After taking a week off for the fundraiser, it’s Monday again: time for the latest installment in Dymphna’s Greatest Hits. This is the first of two parts; she wrote a follow-up several months later.
When I read this post earlier today, all the controversy about Annie Jacobsen and her airborne encounter with Syrian trombonists came flooding back into my mind. It was so long ago, and so much has happened since, that I had completely forgotten about it. It’s worth noting that the infamous “flying imams” incident hadn’t occurred yet — that was eighteen months after this post.
Silence of the Sheep
Originally published April 25, 2005
Back when it happened, there was a big furor. Annie Jacobsen’s original account in July, 2004, of her trip to LA in which there were fifteen Arab men among the passengers on board the flight — men who seemed to her to be acting suspiciously — was fisked fifteen ways to Sunday. In the end, her story suffocated under the weight of condescending dismissal; many of her detractors used ad hominem attacks to discredit her story, accusing her of being publicity-hungry and worse. Even Snopes chimed in, labeling it a false urban legend.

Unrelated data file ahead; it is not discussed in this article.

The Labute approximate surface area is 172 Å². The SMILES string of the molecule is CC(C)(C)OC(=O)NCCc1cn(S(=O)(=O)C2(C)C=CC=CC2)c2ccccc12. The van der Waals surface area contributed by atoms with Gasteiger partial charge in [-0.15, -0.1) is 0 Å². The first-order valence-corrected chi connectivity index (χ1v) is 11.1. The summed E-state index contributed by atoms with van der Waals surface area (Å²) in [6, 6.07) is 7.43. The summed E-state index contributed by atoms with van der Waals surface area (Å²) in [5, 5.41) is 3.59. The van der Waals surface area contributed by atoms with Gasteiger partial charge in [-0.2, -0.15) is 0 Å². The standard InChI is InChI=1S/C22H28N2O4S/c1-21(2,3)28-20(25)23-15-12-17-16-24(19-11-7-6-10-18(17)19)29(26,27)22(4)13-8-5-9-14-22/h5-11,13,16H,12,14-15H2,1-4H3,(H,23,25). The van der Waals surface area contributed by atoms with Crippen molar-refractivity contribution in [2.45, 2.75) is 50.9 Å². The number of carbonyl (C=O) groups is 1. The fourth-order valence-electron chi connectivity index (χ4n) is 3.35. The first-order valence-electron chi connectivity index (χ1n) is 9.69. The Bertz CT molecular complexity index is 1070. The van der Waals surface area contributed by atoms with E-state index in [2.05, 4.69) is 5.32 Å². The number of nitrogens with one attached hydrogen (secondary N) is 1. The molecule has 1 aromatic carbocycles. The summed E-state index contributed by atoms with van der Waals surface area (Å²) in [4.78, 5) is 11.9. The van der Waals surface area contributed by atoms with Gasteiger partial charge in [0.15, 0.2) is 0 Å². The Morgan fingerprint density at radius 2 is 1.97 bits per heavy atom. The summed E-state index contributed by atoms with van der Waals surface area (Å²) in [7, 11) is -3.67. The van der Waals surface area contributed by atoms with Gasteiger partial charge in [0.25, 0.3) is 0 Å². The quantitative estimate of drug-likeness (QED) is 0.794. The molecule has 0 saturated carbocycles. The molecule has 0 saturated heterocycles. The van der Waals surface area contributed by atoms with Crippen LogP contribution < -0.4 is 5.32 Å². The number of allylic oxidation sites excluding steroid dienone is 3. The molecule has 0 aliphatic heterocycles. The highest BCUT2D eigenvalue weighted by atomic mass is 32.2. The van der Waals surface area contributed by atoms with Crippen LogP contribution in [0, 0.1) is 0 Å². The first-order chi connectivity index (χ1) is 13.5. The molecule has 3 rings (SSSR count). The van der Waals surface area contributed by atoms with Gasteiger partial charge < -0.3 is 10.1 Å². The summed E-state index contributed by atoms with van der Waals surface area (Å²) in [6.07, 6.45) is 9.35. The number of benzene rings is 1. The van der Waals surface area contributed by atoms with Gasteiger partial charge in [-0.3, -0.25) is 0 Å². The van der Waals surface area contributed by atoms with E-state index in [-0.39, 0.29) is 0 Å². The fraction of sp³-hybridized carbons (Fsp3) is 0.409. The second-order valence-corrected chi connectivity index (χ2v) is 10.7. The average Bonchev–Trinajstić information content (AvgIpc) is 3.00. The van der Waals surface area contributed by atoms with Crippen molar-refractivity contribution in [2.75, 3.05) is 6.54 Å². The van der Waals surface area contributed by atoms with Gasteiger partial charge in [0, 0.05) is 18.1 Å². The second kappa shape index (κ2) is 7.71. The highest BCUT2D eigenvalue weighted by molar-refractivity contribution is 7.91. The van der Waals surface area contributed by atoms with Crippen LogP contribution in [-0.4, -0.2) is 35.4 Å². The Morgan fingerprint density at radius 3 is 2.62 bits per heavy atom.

Now the story resurfaces, this time with a four-and-half-hour interview of Jacobsen by the FBI. Again, she relies on her intuition, linking things the FBI agents tell her to make a story that fits her original concern.
The agents who sat with me all morning going over the events of flight 327 seemed sincerely committed to getting to the bottom of what happened on that flight. It seemed obvious that they believe something happened. Was it a probe? A dry run? A training exercise or an intelligence gathering mission? My sense is that the jury’s still out on a hard and fast answer. But flight 327 was far from a situation involving 13 hapless Syrian musicians and a case of bad behavior. [emphasis added]
Jacobsen’s recounting of the incident brings further information to light:
The first thing I clarified for the agents was that, prior to my experience on flight 327, I had never heard of a “probe” or a “dry run.” For the record, I explained, I had never heard of the James Woods incident either. (In case you’re not aware, the actor James Woods flew on an American Airlines flight from Boston to Los Angeles one month prior to 9/11. Alarmed by the behavior of a group of four Middle Eastern men, Woods summoned the pilot and told him that he was “concerned the men were going to hijack the plane.” A report was filed with the FAA on Woods’ behalf but, tragically, no one followed up with Woods or the men. A few days after 9/11, several federal agents showed up in Woods’ kitchen…)